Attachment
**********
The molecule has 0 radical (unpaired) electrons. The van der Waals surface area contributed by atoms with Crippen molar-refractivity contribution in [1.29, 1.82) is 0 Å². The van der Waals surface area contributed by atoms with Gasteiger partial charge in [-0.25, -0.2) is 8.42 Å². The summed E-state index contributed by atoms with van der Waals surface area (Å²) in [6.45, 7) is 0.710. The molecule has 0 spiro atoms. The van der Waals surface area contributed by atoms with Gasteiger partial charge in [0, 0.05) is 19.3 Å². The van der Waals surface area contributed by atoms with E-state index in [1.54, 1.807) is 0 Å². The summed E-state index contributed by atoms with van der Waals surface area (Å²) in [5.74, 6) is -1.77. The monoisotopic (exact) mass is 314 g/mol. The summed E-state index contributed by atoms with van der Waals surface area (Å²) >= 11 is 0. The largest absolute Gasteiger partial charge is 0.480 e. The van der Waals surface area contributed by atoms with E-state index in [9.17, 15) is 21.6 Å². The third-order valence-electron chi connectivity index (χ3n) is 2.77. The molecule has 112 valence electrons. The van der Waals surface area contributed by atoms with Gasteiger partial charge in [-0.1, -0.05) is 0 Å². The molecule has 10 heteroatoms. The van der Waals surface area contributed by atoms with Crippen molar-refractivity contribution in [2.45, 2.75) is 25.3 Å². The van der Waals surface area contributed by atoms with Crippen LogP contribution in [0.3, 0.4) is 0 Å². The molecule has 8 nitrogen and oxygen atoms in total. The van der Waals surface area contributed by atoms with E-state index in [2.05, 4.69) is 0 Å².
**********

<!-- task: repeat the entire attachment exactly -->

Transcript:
The molecule has 0 radical (unpaired) electrons. The van der Waals surface area contributed by atoms with Crippen molar-refractivity contribution in [1.29, 1.82) is 0 Å². The van der Waals surface area contributed by atoms with Gasteiger partial charge in [-0.25, -0.2) is 8.42 Å². The summed E-state index contributed by atoms with van der Waals surface area (Å²) in [6.45, 7) is 0.710. The molecule has 0 spiro atoms. The van der Waals surface area contributed by atoms with Gasteiger partial charge in [0, 0.05) is 19.3 Å². The van der Waals surface area contributed by atoms with E-state index in [1.54, 1.807) is 0 Å². The summed E-state index contributed by atoms with van der Waals surface area (Å²) in [5.74, 6) is -1.77. The monoisotopic (exact) mass is 314 g/mol. The summed E-state index contributed by atoms with van der Waals surface area (Å²) >= 11 is 0. The largest absolute Gasteiger partial charge is 0.480 e. The van der Waals surface area contributed by atoms with E-state index in [9.17, 15) is 21.6 Å². The third-order valence-electron chi connectivity index (χ3n) is 2.77. The molecule has 112 valence electrons. The van der Waals surface area contributed by atoms with Gasteiger partial charge in [-0.1, -0.05) is 0 Å². The molecule has 10 heteroatoms. The van der Waals surface area contributed by atoms with Crippen molar-refractivity contribution in [2.45, 2.75) is 25.3 Å². The van der Waals surface area contributed by atoms with Crippen LogP contribution in [0.3, 0.4) is 0 Å². The molecule has 8 nitrogen and oxygen atoms in total. The van der Waals surface area contributed by atoms with E-state index in [2.05, 4.69) is 0 Å².